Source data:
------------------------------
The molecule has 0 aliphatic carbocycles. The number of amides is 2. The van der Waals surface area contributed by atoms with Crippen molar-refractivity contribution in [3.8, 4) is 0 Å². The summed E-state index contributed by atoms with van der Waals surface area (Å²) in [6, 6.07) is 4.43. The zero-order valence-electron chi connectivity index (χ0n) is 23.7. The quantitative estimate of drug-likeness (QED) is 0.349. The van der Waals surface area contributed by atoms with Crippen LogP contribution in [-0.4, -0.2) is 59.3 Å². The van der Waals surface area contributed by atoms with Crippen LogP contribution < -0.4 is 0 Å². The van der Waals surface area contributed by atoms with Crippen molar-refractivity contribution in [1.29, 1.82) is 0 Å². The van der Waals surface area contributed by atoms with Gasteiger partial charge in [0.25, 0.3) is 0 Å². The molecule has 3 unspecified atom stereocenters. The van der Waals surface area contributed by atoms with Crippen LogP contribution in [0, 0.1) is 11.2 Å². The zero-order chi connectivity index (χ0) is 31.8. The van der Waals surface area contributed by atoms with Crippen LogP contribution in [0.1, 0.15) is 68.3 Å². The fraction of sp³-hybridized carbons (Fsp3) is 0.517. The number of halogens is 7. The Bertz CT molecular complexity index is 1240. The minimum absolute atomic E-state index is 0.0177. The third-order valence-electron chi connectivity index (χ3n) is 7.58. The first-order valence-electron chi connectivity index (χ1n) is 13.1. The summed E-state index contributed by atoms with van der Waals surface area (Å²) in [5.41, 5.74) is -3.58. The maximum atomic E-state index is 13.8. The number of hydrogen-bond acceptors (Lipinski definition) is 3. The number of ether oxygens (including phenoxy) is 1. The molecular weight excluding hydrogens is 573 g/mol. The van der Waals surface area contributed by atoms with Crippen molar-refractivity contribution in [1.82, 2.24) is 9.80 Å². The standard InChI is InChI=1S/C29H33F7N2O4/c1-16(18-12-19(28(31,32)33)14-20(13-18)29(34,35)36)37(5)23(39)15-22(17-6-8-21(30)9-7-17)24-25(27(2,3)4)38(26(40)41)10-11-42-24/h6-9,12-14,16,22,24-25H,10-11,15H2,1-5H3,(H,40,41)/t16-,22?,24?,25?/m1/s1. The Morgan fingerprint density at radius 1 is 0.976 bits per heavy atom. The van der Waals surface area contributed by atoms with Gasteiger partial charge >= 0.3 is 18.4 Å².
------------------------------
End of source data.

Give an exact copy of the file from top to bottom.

The molecule has 0 aliphatic carbocycles. The number of amides is 2. The van der Waals surface area contributed by atoms with Crippen molar-refractivity contribution in [3.8, 4) is 0 Å². The summed E-state index contributed by atoms with van der Waals surface area (Å²) in [6, 6.07) is 4.43. The zero-order valence-electron chi connectivity index (χ0n) is 23.7. The quantitative estimate of drug-likeness (QED) is 0.349. The van der Waals surface area contributed by atoms with Crippen LogP contribution in [-0.4, -0.2) is 59.3 Å². The van der Waals surface area contributed by atoms with Crippen LogP contribution < -0.4 is 0 Å². The van der Waals surface area contributed by atoms with Crippen molar-refractivity contribution in [1.29, 1.82) is 0 Å². The van der Waals surface area contributed by atoms with Gasteiger partial charge in [0.25, 0.3) is 0 Å². The molecule has 3 unspecified atom stereocenters. The van der Waals surface area contributed by atoms with Crippen LogP contribution in [0, 0.1) is 11.2 Å². The zero-order chi connectivity index (χ0) is 31.8. The van der Waals surface area contributed by atoms with Crippen LogP contribution in [0.1, 0.15) is 68.3 Å². The fraction of sp³-hybridized carbons (Fsp3) is 0.517. The number of halogens is 7. The Bertz CT molecular complexity index is 1240. The minimum absolute atomic E-state index is 0.0177. The third-order valence-electron chi connectivity index (χ3n) is 7.58. The first-order valence-electron chi connectivity index (χ1n) is 13.1. The summed E-state index contributed by atoms with van der Waals surface area (Å²) in [5.41, 5.74) is -3.58. The maximum atomic E-state index is 13.8. The number of hydrogen-bond acceptors (Lipinski definition) is 3. The number of ether oxygens (including phenoxy) is 1. The molecular weight excluding hydrogens is 573 g/mol. The van der Waals surface area contributed by atoms with Crippen molar-refractivity contribution in [1.82, 2.24) is 9.80 Å². The standard InChI is InChI=1S/C29H33F7N2O4/c1-16(18-12-19(28(31,32)33)14-20(13-18)29(34,35)36)37(5)23(39)15-22(17-6-8-21(30)9-7-17)24-25(27(2,3)4)38(26(40)41)10-11-42-24/h6-9,12-14,16,22,24-25H,10-11,15H2,1-5H3,(H,40,41)/t16-,22?,24?,25?/m1/s1. The Morgan fingerprint density at radius 1 is 0.976 bits per heavy atom. The van der Waals surface area contributed by atoms with Gasteiger partial charge >= 0.3 is 18.4 Å².